4. Chiswick, Barry R. & Miller, Paul W., 2008. "Why is the payoff to schooling smaller for immigrants?," Labour Economics, Elsevier, vol. 15(6), pages 1317-1340, December.
  5. Cohn, Elchanan & Khan, Shahina P., 1995. "The wage effects of overschooling revisited," Labour Economics, Elsevier, vol. 2(1), pages 67-76, March.
  6. Duncan, Greg J. & Hoffman, Saul D., 1981. "The incidence and wage effects of overeducation," Economics of Education Review, Elsevier, vol. 1(1), pages 75-86, February.
  7. Hartog,Joop & Maassen van den Brink,Henriëtte (ed.), 2009. "Human Capital," Cambridge Books, Cambridge University Press, number 9780521117562, October.
  8. Russell W. Rumberger, 1987. "The Impact of Surplus Schooling on Productivity and Earnings," Journal of Human Resources, University of Wisconsin Press, vol. 22(1), pages 24-50.
  9. Stephen Rubb, 2003. "Post-College Schooling, Overeducation, and Hourly Earnings in the United States," Education Economics, Taylor & Francis Journals, vol. 11(1), pages 53-72.
  10. Chiswick, Barry R. & Miller, Paul W., 2007. "The International Transferability of Immigrants’ Human Capital Skills," IZA Discussion Papers 2670, Institute for the Study of Labor (IZA).
  11. Vahey, Shaun P., 2000. "The great Canadian training robbery: evidence on the returns to educational mismatch," Economics of Education Review, Elsevier, vol. 19(2), pages 219-227, April.
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Cited by:
  1. Piracha, Matloob & Vadean, Florin, 2012. "Migrant Educational Mismatch and the Labour Market," IZA Discussion Papers 6414, Institute for the Study of Labor (IZA).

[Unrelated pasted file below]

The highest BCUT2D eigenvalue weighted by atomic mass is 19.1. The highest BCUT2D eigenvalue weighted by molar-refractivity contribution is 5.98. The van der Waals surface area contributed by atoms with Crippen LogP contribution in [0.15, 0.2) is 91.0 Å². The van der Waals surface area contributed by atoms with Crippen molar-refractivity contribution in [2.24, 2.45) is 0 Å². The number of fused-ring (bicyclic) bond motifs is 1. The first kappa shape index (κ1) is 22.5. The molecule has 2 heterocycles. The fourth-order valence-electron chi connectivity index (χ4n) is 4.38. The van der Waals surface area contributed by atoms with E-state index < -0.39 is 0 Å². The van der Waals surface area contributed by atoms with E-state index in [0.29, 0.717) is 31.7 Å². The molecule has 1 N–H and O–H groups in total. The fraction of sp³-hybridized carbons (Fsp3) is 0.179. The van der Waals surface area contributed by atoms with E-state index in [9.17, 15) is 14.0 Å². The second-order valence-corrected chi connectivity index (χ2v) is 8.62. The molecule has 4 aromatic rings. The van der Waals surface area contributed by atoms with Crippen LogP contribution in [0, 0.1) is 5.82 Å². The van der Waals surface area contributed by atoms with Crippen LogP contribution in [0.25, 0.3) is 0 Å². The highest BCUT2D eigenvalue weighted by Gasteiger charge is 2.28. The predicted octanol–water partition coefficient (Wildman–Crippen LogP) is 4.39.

2. Kahanec, Martin & Králiková, Renáta, 2011. "Pulls of International Student Mobility," IZA Discussion Papers 6233, Institute for the Study of Labor (IZA).
  3. Carlos Gradín, 2013. "Conditional occupational segregation of minorities in the US," Journal of Economic Inequality, Springer, vol. 11(4), pages 473-493, December.
  4. Chiswick, Barry R. & Miller, Paul W., 2010. "The Effects of School Quality in the Origin on the Payoff to Schooling for Immigrants," IZA Discussion Papers 5075, Institute for the Study of Labor (IZA).
  5. August Gächter & Stefanie Smoliner, 2010. "How well does education travel? Education and occupation with and without migration," FIW Research Reports series II-010, FIW.
  6. Andersson Joona, Pernilla & Datta Gupta, Nabanita & Wadensjö, Eskil, 2012. "Overeducation among Immigrants in Sweden: Incidence, Wage Effects and State-dependence," SULCIS Working Papers 2012:2, Stockholm University Linnaeus Center for Integration Studies - SULCIS.
  7. Olga Alonso-Villar & Coral del Río & Carlos Gradín, 2010. "The extent of occupational segregation in the US: Differences by race, ethnicity, and gender," Working Papers 180, ECINEQ, Society for the Study of Economic Inequality.
  8. Martin Kahanec & Renáta Králiková, 2012. "Higher Education Policy and Migration: The Role of International Student Mobility," CESifo DICE Report, Ifo Institute for Economic Research at the University of Munich, vol. 9(4), pages 20-27, 02.